RogerBW's Blog

Pyramid 86: Organizations 04 February 2016

Pyramid is the monthly GURPS supplement containing short articles with a loose linking theme. This time it's about organisations, following this year's releases of Boardroom and Curia and Dungeon Fantasy 17: Guilds.

What's in a Lair? (Christopher R. Rice) rewrites the "base" rules from GURPS Supers to allow the estimation of rough costs and capabilities for a villain's lair or hero's headquarters. Determine the size and any special capabilities such as an unusual tech level, which gives you construction, repair and maintenance costs. Then set physical attributes like life support or enhanced security, and add fixtures like a bunker, a training facility, and so on. I… can't really evaluate this article. It doesn't seem to say anything to me. I think this is something I just do by feel, or with a detailed vehicle/building construction system, not at this level of abstraction. Designer's Notes here, "gear repositories" add-on here.

Designer's Notes: Boardroom and Curia/Dungeon Fantasy 17: Guilds (Matt Riggsby) explains the split between the two books: B&C works from first principles (how big and rich is the organisation), whereas Guilds asks how it fits into a narrative. I confess I see Guilds as more of a worked example of a B&C organisation, but maybe that's just me. There's a useful example of an organisation statted in both systems.

Eidetic Memory: The Most Worshipful Royal Society of Teratologists (David L. Pulver) is a monster-studying organisation primarily for Dungeon Fantasy, the sort of academic group that asks adventurers to bring back a live basilisk. Oh, and this elderly chap wants to go with you to study its native habitat. It can also provide employment for PC sages, and buy useful information. There's history and organisation (as well as some adventure seeds), and a strong flavour that raises it above the generic.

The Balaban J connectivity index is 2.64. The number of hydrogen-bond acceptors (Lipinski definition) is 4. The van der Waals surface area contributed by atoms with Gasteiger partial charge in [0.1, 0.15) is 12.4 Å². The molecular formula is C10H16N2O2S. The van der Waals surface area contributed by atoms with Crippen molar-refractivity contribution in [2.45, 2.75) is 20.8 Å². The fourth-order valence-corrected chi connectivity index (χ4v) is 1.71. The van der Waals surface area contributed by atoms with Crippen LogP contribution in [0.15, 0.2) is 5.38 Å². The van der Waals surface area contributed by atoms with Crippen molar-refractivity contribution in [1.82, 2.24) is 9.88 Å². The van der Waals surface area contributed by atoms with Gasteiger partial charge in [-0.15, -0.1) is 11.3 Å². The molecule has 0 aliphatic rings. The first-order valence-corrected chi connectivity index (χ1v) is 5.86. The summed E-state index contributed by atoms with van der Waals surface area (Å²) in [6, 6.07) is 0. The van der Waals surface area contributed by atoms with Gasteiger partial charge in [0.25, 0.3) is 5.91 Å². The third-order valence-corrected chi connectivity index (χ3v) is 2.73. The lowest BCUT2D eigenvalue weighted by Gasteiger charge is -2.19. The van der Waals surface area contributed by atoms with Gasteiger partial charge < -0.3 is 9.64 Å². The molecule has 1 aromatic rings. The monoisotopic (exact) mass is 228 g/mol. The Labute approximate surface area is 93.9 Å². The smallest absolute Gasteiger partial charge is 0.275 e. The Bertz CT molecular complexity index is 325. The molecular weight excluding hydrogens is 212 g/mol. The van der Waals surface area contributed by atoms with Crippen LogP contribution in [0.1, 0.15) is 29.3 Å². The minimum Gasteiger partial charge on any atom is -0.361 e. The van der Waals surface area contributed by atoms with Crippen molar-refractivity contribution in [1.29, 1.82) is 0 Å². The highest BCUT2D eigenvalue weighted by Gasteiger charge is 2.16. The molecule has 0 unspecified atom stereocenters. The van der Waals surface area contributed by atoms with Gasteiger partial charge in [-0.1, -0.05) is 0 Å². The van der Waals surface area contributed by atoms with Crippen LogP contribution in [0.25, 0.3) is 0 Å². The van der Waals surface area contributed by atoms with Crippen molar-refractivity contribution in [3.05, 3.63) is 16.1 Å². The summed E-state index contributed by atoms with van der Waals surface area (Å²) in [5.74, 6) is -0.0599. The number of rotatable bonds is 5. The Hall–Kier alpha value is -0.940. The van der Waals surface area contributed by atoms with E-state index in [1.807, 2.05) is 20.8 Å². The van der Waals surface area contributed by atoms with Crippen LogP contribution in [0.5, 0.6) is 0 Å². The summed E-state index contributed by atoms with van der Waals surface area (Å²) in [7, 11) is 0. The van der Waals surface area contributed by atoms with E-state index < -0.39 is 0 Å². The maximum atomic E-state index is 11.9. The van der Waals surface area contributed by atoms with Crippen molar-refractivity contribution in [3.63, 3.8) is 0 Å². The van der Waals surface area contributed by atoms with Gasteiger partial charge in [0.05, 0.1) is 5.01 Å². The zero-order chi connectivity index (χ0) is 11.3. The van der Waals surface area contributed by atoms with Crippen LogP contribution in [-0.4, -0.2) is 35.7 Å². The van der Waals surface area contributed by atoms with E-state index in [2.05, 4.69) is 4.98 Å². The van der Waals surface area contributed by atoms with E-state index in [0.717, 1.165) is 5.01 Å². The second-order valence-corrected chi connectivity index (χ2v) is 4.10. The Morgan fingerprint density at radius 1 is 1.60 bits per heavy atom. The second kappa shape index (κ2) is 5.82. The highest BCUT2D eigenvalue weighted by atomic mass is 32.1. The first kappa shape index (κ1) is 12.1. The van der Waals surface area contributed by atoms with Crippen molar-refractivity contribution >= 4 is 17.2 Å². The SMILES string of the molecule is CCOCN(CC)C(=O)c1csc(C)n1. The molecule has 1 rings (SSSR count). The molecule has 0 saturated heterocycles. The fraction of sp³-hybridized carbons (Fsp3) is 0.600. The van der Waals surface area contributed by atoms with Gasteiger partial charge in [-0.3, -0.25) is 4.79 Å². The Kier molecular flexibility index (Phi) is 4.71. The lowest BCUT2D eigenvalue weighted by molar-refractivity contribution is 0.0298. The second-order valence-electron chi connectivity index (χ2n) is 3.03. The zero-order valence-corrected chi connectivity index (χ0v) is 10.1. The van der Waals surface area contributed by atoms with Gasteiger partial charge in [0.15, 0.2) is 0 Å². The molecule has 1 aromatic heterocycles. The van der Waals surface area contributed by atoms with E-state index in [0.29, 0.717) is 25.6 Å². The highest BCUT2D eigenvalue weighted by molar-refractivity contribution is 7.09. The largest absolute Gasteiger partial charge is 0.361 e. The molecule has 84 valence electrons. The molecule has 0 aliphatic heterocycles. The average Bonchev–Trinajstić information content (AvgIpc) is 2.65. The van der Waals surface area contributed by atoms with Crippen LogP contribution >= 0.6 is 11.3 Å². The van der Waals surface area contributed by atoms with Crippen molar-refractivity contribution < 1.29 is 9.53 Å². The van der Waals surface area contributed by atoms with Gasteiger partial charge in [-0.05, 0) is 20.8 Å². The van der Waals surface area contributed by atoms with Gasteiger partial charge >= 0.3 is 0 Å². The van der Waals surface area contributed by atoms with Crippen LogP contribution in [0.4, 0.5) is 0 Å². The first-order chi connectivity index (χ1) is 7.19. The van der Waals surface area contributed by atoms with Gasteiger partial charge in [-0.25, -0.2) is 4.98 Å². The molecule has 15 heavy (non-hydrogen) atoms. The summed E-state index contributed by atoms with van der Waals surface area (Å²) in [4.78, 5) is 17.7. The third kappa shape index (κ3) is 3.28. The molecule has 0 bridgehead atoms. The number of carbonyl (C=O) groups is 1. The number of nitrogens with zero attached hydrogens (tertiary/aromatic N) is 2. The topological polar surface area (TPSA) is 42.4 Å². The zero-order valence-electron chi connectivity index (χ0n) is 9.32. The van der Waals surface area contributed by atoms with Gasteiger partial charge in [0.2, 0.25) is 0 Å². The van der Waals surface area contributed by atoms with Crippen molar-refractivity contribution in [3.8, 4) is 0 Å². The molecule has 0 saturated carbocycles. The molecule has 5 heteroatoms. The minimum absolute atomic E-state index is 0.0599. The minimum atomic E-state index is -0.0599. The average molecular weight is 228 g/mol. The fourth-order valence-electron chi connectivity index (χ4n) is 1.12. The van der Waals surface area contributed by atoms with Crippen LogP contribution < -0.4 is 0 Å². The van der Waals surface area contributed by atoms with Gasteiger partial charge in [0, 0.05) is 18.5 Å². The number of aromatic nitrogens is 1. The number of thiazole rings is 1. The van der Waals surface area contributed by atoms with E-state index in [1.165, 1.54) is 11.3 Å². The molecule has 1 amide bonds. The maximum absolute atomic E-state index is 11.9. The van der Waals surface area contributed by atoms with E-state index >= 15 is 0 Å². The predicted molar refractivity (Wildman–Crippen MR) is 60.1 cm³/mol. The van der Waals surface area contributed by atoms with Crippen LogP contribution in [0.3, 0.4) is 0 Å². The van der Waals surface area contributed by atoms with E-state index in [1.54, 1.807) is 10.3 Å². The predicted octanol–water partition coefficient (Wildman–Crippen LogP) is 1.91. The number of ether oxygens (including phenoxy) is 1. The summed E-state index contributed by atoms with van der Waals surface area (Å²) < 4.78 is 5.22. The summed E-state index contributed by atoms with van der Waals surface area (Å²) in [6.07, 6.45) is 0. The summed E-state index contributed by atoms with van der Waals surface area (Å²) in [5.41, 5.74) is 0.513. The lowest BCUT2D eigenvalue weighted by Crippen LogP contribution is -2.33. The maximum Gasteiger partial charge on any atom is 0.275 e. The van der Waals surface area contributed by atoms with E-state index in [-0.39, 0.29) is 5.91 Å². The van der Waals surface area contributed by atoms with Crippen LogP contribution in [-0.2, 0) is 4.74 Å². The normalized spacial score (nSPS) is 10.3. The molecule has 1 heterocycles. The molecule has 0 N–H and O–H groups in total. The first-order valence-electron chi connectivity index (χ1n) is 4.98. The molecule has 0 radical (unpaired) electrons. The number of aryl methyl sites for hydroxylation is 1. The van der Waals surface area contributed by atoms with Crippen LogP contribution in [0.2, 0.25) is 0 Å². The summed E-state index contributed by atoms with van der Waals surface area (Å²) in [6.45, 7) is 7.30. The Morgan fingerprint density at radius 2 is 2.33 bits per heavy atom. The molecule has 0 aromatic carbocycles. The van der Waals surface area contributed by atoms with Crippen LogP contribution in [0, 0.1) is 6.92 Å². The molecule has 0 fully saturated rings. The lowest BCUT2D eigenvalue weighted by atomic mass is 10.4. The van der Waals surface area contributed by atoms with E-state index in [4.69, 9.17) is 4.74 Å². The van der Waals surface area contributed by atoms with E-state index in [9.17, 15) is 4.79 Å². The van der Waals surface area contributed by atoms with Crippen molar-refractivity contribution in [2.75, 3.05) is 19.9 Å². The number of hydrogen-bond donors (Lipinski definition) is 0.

Designer's Notes: Back to School (William H. Stoddard) is cut material, particularly four worked examples: Merlin Hall, a magical school in a fantasy mediaeval England; Mistress Blake's Establisment, a Regency thieves' school; Nikola Tesla High School, for modern mad scientists; and The Shining Temple of the Autumn Wind, a 19th-century martial arts establishment. There's also the extended Accelerated Learning advantage, cut for space.

The Knights Templar (Graeme Davis) is not a new subject for him (he also wrote the Templars supplement for Rogue Games' Colonial Gothic conspiracy- horror RPG and Knights Templar: A Secret History for Dark Osprey), but gives a quick summary of the organisation and three B&C writeups: in their original form, at the height of their power, and in modern conspiracy theory.

Random Thought Table: Organization Rules! (Steven Marsh) is a guide to using rules for inspiration, going through each step and asking oneself what various answers to the implied questions might be. The worked example is The Elvey Institute from Pyramid #84, with various implications of the rules and ways it could have been done differently.

Short Bursts: Muckleshoot (Matt Riggsby) is another short piece of fiction connected with the upcoming Car Wars edition. No game content, and at under 600 words it's about atmosphere more than telling a story.

I'm giving up on the quality/applicability scale and just explaining what I think of things. There's nothing here that I expect to use directly in a game any time soon, but it's still thought-provoking and will help my world-building improve in general. Pyramid 86 is available from Warehouse 23.

See also:
GURPS Boardroom and Curia, Matt Riggsby
Pyramid 84: Perspectives
GURPS Dungeon Fantasy 17: Guilds, Matt Riggsby

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